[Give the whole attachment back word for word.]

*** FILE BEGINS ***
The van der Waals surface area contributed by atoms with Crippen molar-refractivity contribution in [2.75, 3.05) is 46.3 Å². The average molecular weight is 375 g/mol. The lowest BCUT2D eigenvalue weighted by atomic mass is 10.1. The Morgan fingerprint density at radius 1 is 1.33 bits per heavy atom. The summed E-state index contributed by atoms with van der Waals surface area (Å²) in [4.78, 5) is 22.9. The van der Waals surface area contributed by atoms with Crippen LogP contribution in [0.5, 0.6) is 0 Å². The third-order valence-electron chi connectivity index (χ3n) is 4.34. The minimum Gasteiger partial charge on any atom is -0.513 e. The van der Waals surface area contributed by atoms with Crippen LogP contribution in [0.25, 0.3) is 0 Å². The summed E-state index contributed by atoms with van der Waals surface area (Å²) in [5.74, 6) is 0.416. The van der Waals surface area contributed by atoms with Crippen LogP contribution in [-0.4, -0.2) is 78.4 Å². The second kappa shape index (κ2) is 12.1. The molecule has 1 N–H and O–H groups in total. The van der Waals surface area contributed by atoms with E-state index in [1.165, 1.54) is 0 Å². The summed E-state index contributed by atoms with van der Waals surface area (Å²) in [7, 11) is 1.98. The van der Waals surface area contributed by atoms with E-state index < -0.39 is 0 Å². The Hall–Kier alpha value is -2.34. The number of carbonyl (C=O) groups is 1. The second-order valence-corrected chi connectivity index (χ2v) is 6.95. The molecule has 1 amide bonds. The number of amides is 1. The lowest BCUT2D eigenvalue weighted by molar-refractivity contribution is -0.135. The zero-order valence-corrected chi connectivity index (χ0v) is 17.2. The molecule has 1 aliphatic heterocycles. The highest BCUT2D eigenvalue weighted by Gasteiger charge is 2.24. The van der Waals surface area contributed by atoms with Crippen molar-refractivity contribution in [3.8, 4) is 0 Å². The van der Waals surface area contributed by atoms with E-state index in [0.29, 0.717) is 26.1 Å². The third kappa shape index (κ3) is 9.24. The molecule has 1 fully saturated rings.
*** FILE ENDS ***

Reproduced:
The van der Waals surface area contributed by atoms with Crippen molar-refractivity contribution in [2.75, 3.05) is 46.3 Å². The average molecular weight is 375 g/mol. The lowest BCUT2D eigenvalue weighted by atomic mass is 10.1. The Morgan fingerprint density at radius 1 is 1.33 bits per heavy atom. The summed E-state index contributed by atoms with van der Waals surface area (Å²) in [4.78, 5) is 22.9. The van der Waals surface area contributed by atoms with Crippen LogP contribution in [0.5, 0.6) is 0 Å². The third-order valence-electron chi connectivity index (χ3n) is 4.34. The minimum Gasteiger partial charge on any atom is -0.513 e. The van der Waals surface area contributed by atoms with Crippen LogP contribution in [0.25, 0.3) is 0 Å². The summed E-state index contributed by atoms with van der Waals surface area (Å²) in [5.74, 6) is 0.416. The van der Waals surface area contributed by atoms with Crippen LogP contribution in [-0.4, -0.2) is 78.4 Å². The second kappa shape index (κ2) is 12.1. The molecule has 1 N–H and O–H groups in total. The van der Waals surface area contributed by atoms with E-state index in [1.165, 1.54) is 0 Å². The summed E-state index contributed by atoms with van der Waals surface area (Å²) in [7, 11) is 1.98. The van der Waals surface area contributed by atoms with E-state index < -0.39 is 0 Å². The Hall–Kier alpha value is -2.34. The number of carbonyl (C=O) groups is 1. The second-order valence-corrected chi connectivity index (χ2v) is 6.95. The molecule has 1 amide bonds. The number of amides is 1. The lowest BCUT2D eigenvalue weighted by molar-refractivity contribution is -0.135. The zero-order valence-corrected chi connectivity index (χ0v) is 17.2. The molecule has 1 aliphatic heterocycles. The highest BCUT2D eigenvalue weighted by Gasteiger charge is 2.24. The van der Waals surface area contributed by atoms with Crippen molar-refractivity contribution in [3.8, 4) is 0 Å². The van der Waals surface area contributed by atoms with E-state index in [0.29, 0.717) is 26.1 Å². The third kappa shape index (κ3) is 9.24. The molecule has 1 fully saturated rings.